BRIDGE OF SPIES
2015, PG-13, 135 mins.
2015, PG-13, 135 mins.
Tom Hanks as James Donovan / Mark Rylance as Rudolf Abel / Austin Stowell as Francis Gary Powers / Amy Ryan as Mary Donovan / Alan Alda as Thomas Watters / Eve Hewson as Jan Donovan / Billy Magnussen as Doug Forrester / Greg Nutcher as Lieutenant James
Directed by Steven Spielberg / Written by Matt Charman and the Coen Brothers
Considering the powerhouse team of director Steven Spielberg, star Tom Hanks, and the Coen Brothers as screenwriters, the Cold War spy thriller BRIDGE OF SPIES should have been a proverbial grand slam home run for all involved.
disappointingly, the historically grounded film is more of a confidently
staged and workmanlike production for all involved than a masterstroke
work. Boasting immaculate cinematography, a reliably solid lead
performance by Hanks, remarkable period detail, and some compelling
thematic material, BRIDE OF SPIES is a rock solid evocation of a bygone
political era featuring super powers waging cerebral battles in offices
and conference rooms. As a
work of stirring drama, though, the film sort of tepidly holds itself back
from potential greatness.
OF SPIES is also multiple films wrapped up into one: It’s a courtroom
procedural drama during its opening sections and the remaining story is
ostensibly a cat and mouse espionage thriller.
The film opens modestly in Brooklyn, N.Y. in the late 1950’s with
the arrest of Rudolph Abel (Mark Rylance), a suspected Soviet agent deep
undercover in America that’s been accused of spying on U.S. soil.
Worried that every man – not just Americans – be given
a fair trail under due process to be proven guilty, attorney James Donovan
(Hanks) decides to defend Abel and ensure that he receive every
opportunity to plead his case, regardless of his guilt or nationality.
Donovan becomes more won over at the prospect after he meets his
client for the first time, but he’s dealt multiple legal blows when it
appears that just about everyone – including the judge overseeing the
trial – wants Abel to be swiftly sent off to prison and potentially the
electric chair...even when the preponderance of evidence for or against him
even the crafty Donovan is unable to secure a non-guilty verdict for his
client, but he is shrewd enough to spare Abel’s life from what looked
like a death sentence. Regrettably, though, very few in the public eye
respect Donovan for his actions, many deeming his decision to defend the
Soviet spy as categorically un-American. It’s at this point where BRIDGE OF SPIES becomes even more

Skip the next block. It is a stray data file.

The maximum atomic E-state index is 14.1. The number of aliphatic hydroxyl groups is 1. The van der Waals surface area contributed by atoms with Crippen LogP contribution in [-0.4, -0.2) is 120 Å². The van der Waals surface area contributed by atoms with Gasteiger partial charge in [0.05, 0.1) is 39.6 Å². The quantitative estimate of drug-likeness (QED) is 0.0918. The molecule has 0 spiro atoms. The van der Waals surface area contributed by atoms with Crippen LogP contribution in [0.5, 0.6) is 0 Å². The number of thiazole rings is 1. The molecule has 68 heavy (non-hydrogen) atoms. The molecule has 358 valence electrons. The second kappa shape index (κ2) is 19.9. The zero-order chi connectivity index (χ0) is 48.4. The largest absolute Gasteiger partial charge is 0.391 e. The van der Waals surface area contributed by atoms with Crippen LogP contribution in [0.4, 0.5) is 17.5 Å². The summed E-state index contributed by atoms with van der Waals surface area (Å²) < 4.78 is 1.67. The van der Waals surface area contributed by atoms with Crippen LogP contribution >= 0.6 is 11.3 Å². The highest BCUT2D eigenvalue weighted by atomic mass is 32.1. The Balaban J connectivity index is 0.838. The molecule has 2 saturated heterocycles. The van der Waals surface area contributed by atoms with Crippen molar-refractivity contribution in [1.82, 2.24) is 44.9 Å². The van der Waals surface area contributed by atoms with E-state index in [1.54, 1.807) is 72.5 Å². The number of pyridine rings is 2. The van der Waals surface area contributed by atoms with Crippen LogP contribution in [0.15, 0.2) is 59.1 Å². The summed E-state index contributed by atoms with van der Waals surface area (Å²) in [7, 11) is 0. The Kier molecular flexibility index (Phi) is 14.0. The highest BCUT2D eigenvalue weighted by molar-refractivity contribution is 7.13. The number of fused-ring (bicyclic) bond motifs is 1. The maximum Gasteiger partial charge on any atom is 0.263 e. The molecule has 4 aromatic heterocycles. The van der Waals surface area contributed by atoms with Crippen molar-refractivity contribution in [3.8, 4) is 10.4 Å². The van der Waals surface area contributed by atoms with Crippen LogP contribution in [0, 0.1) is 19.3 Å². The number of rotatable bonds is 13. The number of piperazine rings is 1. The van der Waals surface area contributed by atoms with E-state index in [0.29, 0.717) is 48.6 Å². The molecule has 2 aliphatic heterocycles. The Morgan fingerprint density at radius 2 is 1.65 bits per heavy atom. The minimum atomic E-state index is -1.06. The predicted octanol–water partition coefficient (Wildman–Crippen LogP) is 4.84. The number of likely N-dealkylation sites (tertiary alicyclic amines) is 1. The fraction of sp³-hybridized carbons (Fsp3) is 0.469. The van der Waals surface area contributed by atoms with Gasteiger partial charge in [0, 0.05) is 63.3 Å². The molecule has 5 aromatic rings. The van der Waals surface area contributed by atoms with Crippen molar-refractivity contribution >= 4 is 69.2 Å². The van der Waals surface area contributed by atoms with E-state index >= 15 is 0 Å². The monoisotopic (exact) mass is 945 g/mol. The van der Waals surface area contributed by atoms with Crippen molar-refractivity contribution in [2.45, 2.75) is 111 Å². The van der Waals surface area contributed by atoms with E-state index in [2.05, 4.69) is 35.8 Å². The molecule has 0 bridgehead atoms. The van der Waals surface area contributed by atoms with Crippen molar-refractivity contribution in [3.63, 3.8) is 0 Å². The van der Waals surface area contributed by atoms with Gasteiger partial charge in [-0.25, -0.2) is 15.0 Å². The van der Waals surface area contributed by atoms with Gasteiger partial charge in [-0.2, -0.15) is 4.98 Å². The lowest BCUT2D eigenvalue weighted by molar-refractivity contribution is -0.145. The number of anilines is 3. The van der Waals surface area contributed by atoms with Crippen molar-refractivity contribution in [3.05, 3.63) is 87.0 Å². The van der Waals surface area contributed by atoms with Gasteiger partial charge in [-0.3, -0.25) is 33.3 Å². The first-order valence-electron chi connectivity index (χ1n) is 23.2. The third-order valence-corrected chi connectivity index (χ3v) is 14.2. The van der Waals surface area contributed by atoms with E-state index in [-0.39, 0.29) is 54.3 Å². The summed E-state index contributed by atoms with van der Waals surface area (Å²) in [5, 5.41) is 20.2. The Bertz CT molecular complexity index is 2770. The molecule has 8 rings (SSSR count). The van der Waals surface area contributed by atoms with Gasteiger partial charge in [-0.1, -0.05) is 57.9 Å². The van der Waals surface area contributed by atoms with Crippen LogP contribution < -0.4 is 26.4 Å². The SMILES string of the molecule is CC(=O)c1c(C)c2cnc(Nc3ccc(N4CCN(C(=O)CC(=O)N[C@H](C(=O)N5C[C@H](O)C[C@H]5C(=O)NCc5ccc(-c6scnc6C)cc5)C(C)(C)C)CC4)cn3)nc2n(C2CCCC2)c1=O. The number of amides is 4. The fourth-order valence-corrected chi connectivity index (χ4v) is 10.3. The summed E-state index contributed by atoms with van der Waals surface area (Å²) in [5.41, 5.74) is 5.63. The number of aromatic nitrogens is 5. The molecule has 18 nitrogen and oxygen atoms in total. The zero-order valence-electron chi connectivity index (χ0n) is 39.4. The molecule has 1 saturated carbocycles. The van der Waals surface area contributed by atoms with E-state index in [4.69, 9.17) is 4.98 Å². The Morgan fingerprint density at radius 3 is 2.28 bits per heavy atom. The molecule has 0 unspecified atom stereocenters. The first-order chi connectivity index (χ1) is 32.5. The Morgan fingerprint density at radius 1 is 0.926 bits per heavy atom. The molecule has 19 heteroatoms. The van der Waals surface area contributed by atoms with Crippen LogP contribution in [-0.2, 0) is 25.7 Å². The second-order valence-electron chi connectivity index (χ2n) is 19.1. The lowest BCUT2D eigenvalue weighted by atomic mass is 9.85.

intriguing, seeing as Donovan – as part of his plea to the judge to
spare Abel’s life – explains how Abel could prove to be a valuable
asset to their country if the need were to ever arise that he could be
used as a prisoner exchange if an American were captured in the U.S.S.R..
Apparently, both the judge and the government decide that Abel is
highly valuable political currency and spare his life.
leads to another story thread in BRIDGE OF SPIES, which focuses on the
more well known ordeal of pilot Gary Powers (Austin Stowell), who is shot
down over Soviet soil while piloting a top secret American spy plane.
He was under orders to engage the plane’s self-destruct measures
and ostensibly kill himself if the threat of capture was real.
Powers failed to do so and is promptly taken into Soviet custody. This, predictably enough, makes the CIA really nervous, not
so much over Powers’ physical and mental well being, but rather for
keeping their spy plane’s secrets well guarded.
Fear of Powers divulging key intelligence information is all the
government seems alarmed about. This
leads to the CIA recruiting Donavan to go overseas and broker a prisoner
swap: Abel for Powers. This
involves Donovan having to lie to his friends and family, travel to Berlin
to meet with KGB and East German officials, and try to negotiate a
peaceful – and highly clandestine – exchange…and all without
unsettling the already shaky relationship between the two nations.
most fascinating dynamic in BRIDGE OF SPIES is between Donovan and Abel,
especially considering what the latter represents as part of the dreaded
“Red Menace” to Americans in the court of public opinion.
Donovan never perceives Abel as a purely evil or traitorous man,
but rather simply as yet another client that must receive a fair trail
afforded to him under U.S. law…and regardless of what others think
regarding his guilt or innocence. The screenplay manages to build upon the unlikely friendship